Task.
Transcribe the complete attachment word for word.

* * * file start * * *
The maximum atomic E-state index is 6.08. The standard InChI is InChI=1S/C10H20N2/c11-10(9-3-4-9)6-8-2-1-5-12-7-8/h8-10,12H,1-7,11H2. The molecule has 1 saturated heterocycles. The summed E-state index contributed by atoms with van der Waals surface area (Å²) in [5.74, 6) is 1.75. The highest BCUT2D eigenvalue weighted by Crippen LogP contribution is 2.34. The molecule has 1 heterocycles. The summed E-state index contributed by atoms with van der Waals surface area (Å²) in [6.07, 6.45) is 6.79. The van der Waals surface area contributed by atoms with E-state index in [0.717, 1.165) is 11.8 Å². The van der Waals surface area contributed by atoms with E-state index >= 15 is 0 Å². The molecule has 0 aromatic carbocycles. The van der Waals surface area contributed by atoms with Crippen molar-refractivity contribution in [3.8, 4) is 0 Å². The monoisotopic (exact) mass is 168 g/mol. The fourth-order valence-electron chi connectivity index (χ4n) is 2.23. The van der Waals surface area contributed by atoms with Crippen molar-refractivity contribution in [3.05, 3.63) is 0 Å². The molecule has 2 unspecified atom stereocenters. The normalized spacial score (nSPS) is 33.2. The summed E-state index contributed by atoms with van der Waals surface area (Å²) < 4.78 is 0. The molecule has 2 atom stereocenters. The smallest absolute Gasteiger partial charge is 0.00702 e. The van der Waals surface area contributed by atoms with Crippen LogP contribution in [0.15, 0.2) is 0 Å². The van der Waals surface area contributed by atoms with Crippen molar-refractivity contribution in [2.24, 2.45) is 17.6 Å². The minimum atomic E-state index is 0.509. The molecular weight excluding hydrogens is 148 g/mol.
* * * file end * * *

The maximum atomic E-state index is 6.08. The standard InChI is InChI=1S/C10H20N2/c11-10(9-3-4-9)6-8-2-1-5-12-7-8/h8-10,12H,1-7,11H2. The molecule has 1 saturated heterocycles. The summed E-state index contributed by atoms with van der Waals surface area (Å²) in [5.74, 6) is 1.75. The highest BCUT2D eigenvalue weighted by Crippen LogP contribution is 2.34. The molecule has 1 heterocycles. The summed E-state index contributed by atoms with van der Waals surface area (Å²) in [6.07, 6.45) is 6.79. The van der Waals surface area contributed by atoms with E-state index in [0.717, 1.165) is 11.8 Å². The van der Waals surface area contributed by atoms with E-state index >= 15 is 0 Å². The molecule has 0 aromatic carbocycles. The van der Waals surface area contributed by atoms with Crippen molar-refractivity contribution in [3.8, 4) is 0 Å². The monoisotopic (exact) mass is 168 g/mol. The fourth-order valence-electron chi connectivity index (χ4n) is 2.23. The van der Waals surface area contributed by atoms with Crippen molar-refractivity contribution in [3.05, 3.63) is 0 Å². The molecule has 2 unspecified atom stereocenters. The normalized spacial score (nSPS) is 33.2. The summed E-state index contributed by atoms with van der Waals surface area (Å²) < 4.78 is 0. The molecule has 2 atom stereocenters. The smallest absolute Gasteiger partial charge is 0.00702 e. The van der Waals surface area contributed by atoms with Crippen LogP contribution in [0.15, 0.2) is 0 Å². The van der Waals surface area contributed by atoms with Crippen molar-refractivity contribution in [2.24, 2.45) is 17.6 Å². The minimum atomic E-state index is 0.509. The molecular weight excluding hydrogens is 148 g/mol.